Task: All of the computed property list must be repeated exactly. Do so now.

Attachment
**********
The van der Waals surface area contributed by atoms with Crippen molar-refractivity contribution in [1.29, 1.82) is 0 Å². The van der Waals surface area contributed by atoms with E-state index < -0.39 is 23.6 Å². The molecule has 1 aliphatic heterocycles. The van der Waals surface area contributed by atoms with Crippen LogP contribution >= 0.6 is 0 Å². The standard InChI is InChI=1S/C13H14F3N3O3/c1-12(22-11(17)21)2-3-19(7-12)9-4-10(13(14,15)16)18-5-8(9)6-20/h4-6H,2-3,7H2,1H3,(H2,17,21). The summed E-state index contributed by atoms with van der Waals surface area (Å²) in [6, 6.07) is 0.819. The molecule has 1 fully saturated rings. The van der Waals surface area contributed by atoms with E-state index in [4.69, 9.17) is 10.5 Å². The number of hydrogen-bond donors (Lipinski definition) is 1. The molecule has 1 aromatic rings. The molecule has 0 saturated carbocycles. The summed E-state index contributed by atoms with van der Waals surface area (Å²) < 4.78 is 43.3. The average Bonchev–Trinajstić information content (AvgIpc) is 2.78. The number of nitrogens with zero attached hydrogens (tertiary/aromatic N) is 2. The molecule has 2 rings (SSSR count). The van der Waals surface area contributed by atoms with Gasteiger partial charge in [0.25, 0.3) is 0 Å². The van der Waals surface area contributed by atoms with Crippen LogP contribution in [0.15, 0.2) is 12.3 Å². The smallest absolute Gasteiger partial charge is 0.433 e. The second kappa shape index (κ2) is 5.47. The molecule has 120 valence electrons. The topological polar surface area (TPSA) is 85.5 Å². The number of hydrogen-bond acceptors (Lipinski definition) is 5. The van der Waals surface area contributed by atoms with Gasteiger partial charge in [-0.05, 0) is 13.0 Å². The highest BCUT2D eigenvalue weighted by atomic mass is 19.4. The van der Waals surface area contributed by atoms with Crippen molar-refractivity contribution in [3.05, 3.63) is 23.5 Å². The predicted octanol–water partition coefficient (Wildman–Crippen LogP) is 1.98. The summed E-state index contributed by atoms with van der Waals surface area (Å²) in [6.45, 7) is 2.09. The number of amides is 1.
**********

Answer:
The van der Waals surface area contributed by atoms with Crippen molar-refractivity contribution in [1.29, 1.82) is 0 Å². The van der Waals surface area contributed by atoms with E-state index < -0.39 is 23.6 Å². The molecule has 1 aliphatic heterocycles. The van der Waals surface area contributed by atoms with Crippen LogP contribution >= 0.6 is 0 Å². The standard InChI is InChI=1S/C13H14F3N3O3/c1-12(22-11(17)21)2-3-19(7-12)9-4-10(13(14,15)16)18-5-8(9)6-20/h4-6H,2-3,7H2,1H3,(H2,17,21). The summed E-state index contributed by atoms with van der Waals surface area (Å²) in [6, 6.07) is 0.819. The molecule has 1 fully saturated rings. The van der Waals surface area contributed by atoms with E-state index in [4.69, 9.17) is 10.5 Å². The number of hydrogen-bond donors (Lipinski definition) is 1. The molecule has 1 aromatic rings. The molecule has 0 saturated carbocycles. The summed E-state index contributed by atoms with van der Waals surface area (Å²) < 4.78 is 43.3. The average Bonchev–Trinajstić information content (AvgIpc) is 2.78. The number of nitrogens with zero attached hydrogens (tertiary/aromatic N) is 2. The molecule has 2 rings (SSSR count). The van der Waals surface area contributed by atoms with Gasteiger partial charge in [0.25, 0.3) is 0 Å². The van der Waals surface area contributed by atoms with Crippen LogP contribution in [0.15, 0.2) is 12.3 Å². The smallest absolute Gasteiger partial charge is 0.433 e. The second kappa shape index (κ2) is 5.47. The molecule has 120 valence electrons. The topological polar surface area (TPSA) is 85.5 Å². The number of hydrogen-bond acceptors (Lipinski definition) is 5. The van der Waals surface area contributed by atoms with Gasteiger partial charge in [-0.05, 0) is 13.0 Å². The highest BCUT2D eigenvalue weighted by atomic mass is 19.4. The van der Waals surface area contributed by atoms with Crippen molar-refractivity contribution in [3.05, 3.63) is 23.5 Å². The predicted octanol–water partition coefficient (Wildman–Crippen LogP) is 1.98. The summed E-state index contributed by atoms with van der Waals surface area (Å²) in [6.45, 7) is 2.09. The number of amides is 1.